Heisman Watch: Optimus Klein vs. Johnny Football

Two quarterbacks. Two nicknames. One Heisman Trophy.

That’s what the race for the most prestigious individual award in college football comes down to at the moment.

Matt Barkley and Geno Smith had their time at the top, Manti Te’o played brilliantly at Oklahoma and Kenjon Barner torched USC, but they have all fallen back to earth. They are all chasing the two quarterbacks on top of the race.

Kansas State senior Collin Klein (aka Optimus Klein) has been in the lead for a few weeks, and unless the No. 1 Wildcats lose one of their final two games it will be difficult for anyone to catch him. But Texas A&M freshman Johnny Manziel (aka Johnny Football) has the best chance.

Manziel is red hot with Heisman voters coming off the Aggies’ wild victory over previously unbeaten Alabama. He threw for 253 yards and two touchdowns, rushed for 92 yards and often made plays out of nothing. It was impressive stuff, and he surged comfortably into second place. He earned a few first-place votes in some straw polls and convinced Clay Travis of Outkick the Coverage to write the following:

Put simply, Manziel has played tougher competition and dominated those opponents, while Klein has played weaker competition and been the fifth best statistical quarterback in his conference.

The lazy response, i.e. the Kansas State fan response, will be, “Numbers don’t tell the whole story.” Okay, then what’s the the historical value of the performance? History has to matter, right? How do you stack up against past greats?

Two SEC quarterbacks have won the Heisman trophy in the past six years. Both of these players, Tim Tebow and Cam Newton, put up mind-blowing numbers. Manziel is on pace to break their total yardage records. That is, Manziel is on pace to post the best statisical season for any quarterback in SEC history.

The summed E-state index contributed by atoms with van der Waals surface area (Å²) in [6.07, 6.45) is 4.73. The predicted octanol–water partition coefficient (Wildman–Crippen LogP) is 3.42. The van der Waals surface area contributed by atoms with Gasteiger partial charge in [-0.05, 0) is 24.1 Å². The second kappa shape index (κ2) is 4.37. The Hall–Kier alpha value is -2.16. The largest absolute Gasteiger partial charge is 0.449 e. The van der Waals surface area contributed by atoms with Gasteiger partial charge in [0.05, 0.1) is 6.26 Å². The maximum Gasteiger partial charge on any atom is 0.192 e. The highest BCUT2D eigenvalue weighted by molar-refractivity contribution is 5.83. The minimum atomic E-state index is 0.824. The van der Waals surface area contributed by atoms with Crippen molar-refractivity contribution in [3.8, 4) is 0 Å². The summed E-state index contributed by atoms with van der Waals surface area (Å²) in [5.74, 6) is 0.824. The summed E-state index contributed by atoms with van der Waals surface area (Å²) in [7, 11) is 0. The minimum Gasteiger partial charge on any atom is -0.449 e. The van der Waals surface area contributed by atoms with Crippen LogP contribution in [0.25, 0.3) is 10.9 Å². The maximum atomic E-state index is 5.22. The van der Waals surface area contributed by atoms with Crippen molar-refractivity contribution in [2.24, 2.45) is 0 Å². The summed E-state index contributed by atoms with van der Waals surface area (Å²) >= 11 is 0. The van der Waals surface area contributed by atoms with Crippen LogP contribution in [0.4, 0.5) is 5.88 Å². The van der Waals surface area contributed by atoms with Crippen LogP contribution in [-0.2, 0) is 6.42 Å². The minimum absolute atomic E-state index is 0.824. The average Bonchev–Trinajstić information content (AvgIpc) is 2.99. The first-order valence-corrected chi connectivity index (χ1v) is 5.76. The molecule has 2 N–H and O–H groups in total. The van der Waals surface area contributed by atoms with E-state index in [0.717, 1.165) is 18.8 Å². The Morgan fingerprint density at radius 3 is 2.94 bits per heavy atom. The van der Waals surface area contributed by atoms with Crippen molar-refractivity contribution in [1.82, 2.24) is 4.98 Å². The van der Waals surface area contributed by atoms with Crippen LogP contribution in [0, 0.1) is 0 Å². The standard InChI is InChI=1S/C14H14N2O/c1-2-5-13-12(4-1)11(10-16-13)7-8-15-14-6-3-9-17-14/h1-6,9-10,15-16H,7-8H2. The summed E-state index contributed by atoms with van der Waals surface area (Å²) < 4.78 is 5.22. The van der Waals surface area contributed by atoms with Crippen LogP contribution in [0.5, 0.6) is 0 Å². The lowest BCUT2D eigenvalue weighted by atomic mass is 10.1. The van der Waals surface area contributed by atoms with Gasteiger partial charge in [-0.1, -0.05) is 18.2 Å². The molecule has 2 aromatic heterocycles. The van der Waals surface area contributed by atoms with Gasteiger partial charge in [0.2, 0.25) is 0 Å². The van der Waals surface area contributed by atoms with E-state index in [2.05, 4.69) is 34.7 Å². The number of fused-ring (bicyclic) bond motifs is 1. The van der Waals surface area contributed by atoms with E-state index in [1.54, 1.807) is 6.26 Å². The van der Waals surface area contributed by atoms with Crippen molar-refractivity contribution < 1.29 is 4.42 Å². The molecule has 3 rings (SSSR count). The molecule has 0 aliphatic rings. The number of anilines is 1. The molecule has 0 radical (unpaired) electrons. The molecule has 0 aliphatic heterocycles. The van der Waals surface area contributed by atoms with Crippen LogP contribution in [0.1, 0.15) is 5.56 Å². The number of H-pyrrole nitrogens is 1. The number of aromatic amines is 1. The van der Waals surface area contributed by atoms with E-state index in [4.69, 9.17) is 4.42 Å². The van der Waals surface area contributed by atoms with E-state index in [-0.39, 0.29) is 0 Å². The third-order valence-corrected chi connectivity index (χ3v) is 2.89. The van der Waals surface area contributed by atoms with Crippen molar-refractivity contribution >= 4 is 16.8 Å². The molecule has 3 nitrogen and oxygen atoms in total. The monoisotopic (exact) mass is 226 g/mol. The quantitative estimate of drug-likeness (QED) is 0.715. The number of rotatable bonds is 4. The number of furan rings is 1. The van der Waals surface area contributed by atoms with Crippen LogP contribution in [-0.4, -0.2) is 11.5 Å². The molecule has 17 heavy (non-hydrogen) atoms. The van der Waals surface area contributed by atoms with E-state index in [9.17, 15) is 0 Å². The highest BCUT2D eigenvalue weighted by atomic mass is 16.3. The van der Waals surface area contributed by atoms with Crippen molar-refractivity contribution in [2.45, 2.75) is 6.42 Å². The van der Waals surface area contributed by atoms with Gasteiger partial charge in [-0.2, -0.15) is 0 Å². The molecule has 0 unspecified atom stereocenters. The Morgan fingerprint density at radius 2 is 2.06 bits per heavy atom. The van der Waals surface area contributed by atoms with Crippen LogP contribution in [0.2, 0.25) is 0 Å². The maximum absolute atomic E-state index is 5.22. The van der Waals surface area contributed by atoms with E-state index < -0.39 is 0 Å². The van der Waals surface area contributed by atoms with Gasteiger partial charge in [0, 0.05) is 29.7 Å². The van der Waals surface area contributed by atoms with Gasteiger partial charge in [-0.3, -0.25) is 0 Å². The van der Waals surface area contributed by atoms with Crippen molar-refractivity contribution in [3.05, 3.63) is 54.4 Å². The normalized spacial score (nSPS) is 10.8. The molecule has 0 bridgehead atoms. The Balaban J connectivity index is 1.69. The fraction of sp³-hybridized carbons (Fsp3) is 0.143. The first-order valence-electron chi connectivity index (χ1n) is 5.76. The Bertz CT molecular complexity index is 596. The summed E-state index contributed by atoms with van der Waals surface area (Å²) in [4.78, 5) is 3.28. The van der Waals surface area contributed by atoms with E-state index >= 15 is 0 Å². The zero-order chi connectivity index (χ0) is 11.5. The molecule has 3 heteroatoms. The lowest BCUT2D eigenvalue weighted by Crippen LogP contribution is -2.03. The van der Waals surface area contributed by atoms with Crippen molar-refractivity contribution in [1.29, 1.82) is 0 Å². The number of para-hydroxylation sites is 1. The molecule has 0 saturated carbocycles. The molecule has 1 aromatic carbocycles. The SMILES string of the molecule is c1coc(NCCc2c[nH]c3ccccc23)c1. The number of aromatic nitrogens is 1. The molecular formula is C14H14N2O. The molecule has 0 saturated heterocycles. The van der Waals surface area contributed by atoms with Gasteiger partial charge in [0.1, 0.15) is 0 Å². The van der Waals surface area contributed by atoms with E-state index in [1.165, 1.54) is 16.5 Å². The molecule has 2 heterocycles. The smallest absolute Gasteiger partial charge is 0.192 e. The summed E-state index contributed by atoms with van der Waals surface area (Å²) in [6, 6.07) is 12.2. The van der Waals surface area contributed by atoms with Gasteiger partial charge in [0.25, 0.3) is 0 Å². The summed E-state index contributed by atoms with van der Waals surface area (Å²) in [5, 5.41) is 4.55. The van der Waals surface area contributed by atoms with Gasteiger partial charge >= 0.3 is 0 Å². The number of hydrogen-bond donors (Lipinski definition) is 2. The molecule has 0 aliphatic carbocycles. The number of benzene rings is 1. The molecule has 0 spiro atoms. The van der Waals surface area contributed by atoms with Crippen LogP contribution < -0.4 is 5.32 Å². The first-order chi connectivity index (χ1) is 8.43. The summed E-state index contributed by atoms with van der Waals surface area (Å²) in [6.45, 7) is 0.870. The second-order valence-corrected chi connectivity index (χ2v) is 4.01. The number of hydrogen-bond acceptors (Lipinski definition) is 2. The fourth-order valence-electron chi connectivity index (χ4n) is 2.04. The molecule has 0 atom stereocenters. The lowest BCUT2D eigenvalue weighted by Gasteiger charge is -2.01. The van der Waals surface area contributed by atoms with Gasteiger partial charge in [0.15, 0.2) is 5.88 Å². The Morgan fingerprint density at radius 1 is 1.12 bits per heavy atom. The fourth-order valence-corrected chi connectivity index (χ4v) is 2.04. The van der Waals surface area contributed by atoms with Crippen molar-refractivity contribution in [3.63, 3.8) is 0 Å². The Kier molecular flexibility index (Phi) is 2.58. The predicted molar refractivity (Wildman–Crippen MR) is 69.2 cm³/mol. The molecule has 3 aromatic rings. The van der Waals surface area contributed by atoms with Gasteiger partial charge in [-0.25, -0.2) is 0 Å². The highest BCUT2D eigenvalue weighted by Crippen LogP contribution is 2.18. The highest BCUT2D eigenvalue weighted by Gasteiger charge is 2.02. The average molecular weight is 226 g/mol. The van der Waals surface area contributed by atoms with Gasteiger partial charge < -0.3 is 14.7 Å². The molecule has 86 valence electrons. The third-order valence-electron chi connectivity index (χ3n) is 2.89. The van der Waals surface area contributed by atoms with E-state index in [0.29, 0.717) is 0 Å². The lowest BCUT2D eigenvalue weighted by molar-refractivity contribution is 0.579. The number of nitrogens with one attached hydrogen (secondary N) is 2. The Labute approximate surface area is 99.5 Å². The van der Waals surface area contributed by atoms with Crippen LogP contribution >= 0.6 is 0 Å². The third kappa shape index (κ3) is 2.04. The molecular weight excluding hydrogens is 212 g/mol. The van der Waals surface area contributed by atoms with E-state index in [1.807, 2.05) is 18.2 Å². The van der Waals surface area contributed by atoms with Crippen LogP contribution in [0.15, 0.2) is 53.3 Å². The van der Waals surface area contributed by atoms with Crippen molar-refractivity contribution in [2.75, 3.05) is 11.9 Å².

While it’s true Manziel’s stats (2,780 passing yards and 18 touchdowns, 1,014 rushing yards and 15 touchdowns) are superior to Klein’s (2,020 passing yards and 12 touchdowns, 748 rushing yards and 19 touchdowns) there isn’t a big enough difference there to make up for the fact that K-State is undefeated and Texas A&M has two losses.

Especially when you consider Manziel has attempted 128 more passes and carried the ball eight more times than Klein. In Texas A&M’s up-tempo offense, he has had more opportunities to gain yards. His stats inherently should be better. Though Klein holds the advantage with a 69.7 percent completion rate and only three interceptions.

It is all part of the Heisman criteria. Players with tremendous stats get attention regardless of their team. Players on tremendous teams get attention regardless of their stats. But those who put up good stats on an undefeated get the most attention. Always have.

Cam Newton played for a team that went undefeated and won a national title. Combined with his stats, practically everyone voted for him. Tim Tebow won the Heisman in a year when the national champion had two losses. Florida didn’t need to win all its games to keep him relevant.

Manziel faces a different challenge. His team has two losses. Klein’s has zero. That’s a lot to overcome. A freshman has also never won the Heisman. Unless he is a slam-dunk choice, it will be hard for some traditional voters to break that trend.

Besides, there are a lot of different ways to look at stats. K-State fans are quick to point out that Manziel had a three-interception game against LSU, which Texas A&M lost. Klein’s worst game came last week against TCU (less than 200 yards of offense, two touchdowns and an interception) and K-State still led 23-0 in the fourth quarter.

Now, LSU is better than TCU. And Manziel’s finest game trumps Klein’s. Beating Alabama on the road isn’t easy. Both players can make a case for the award, and Texas A&M started a marketing push for Manziel on Thursday.

That could help his chances, but what he really needs is for K-State to suffer a loss. Texas A&M closes with Sam Houston State and Missouri. Few will be paying attention to those games on the national level. The Aggies’ final game is also on Nov. 24. His last chance to impress voters will come a week earlier than most. That could seriously damage his hopes.

K-State closes against Baylor and surging Texas on Dec. 1. The Bears are weak defensively, and the Longhorns have had trouble stopping teams, as well. Klein will have the chance to put up impressive stats and win a game the week before the Heisman ceremony.

Manziel has made things interesting, but Klein is still the favorite. As long as K-State stays No. 1 in the BCS standings, that is unlikely to change.

This will be my fourth straight year as a Heisman voter. Here is how I would vote today:

1. Collin Klein – 2,020 yards passing and 12 touchdowns, 748 yards rushing and 19 touchdowns.

2. Johnny Manziel – 2,780 passing yards and 18 touchdowns, 1,014 rushing yards and 15 touchdowns.

3. Manti Te’o – 90 tackles and six interceptions.